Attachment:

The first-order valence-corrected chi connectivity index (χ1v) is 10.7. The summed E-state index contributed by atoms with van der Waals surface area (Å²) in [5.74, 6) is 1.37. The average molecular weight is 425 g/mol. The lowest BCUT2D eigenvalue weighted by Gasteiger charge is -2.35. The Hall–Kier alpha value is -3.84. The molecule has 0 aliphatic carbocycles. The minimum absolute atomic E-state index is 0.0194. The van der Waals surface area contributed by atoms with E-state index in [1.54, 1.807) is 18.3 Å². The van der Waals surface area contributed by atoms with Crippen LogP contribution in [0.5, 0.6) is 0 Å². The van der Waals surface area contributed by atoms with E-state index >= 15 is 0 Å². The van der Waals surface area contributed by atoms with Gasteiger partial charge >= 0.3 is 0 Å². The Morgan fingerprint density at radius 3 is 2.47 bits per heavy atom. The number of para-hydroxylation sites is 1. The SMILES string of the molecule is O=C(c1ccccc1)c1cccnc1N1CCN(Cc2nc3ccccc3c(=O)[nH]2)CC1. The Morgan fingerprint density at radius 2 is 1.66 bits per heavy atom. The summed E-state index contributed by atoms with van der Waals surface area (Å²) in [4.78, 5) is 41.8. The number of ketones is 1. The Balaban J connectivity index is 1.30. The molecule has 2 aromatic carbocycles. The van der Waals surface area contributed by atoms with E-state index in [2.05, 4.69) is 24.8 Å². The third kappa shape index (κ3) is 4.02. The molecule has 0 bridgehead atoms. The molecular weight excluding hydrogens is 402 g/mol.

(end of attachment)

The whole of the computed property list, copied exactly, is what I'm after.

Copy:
The first-order valence-corrected chi connectivity index (χ1v) is 10.7. The summed E-state index contributed by atoms with van der Waals surface area (Å²) in [5.74, 6) is 1.37. The average molecular weight is 425 g/mol. The lowest BCUT2D eigenvalue weighted by Gasteiger charge is -2.35. The Hall–Kier alpha value is -3.84. The molecule has 0 aliphatic carbocycles. The minimum absolute atomic E-state index is 0.0194. The van der Waals surface area contributed by atoms with E-state index in [1.54, 1.807) is 18.3 Å². The van der Waals surface area contributed by atoms with Crippen LogP contribution in [0.5, 0.6) is 0 Å². The van der Waals surface area contributed by atoms with E-state index >= 15 is 0 Å². The van der Waals surface area contributed by atoms with Gasteiger partial charge >= 0.3 is 0 Å². The Morgan fingerprint density at radius 3 is 2.47 bits per heavy atom. The number of para-hydroxylation sites is 1. The SMILES string of the molecule is O=C(c1ccccc1)c1cccnc1N1CCN(Cc2nc3ccccc3c(=O)[nH]2)CC1. The Morgan fingerprint density at radius 2 is 1.66 bits per heavy atom. The summed E-state index contributed by atoms with van der Waals surface area (Å²) in [4.78, 5) is 41.8. The number of ketones is 1. The Balaban J connectivity index is 1.30. The molecule has 2 aromatic carbocycles. The van der Waals surface area contributed by atoms with E-state index in [2.05, 4.69) is 24.8 Å². The third kappa shape index (κ3) is 4.02. The molecule has 0 bridgehead atoms. The molecular weight excluding hydrogens is 402 g/mol.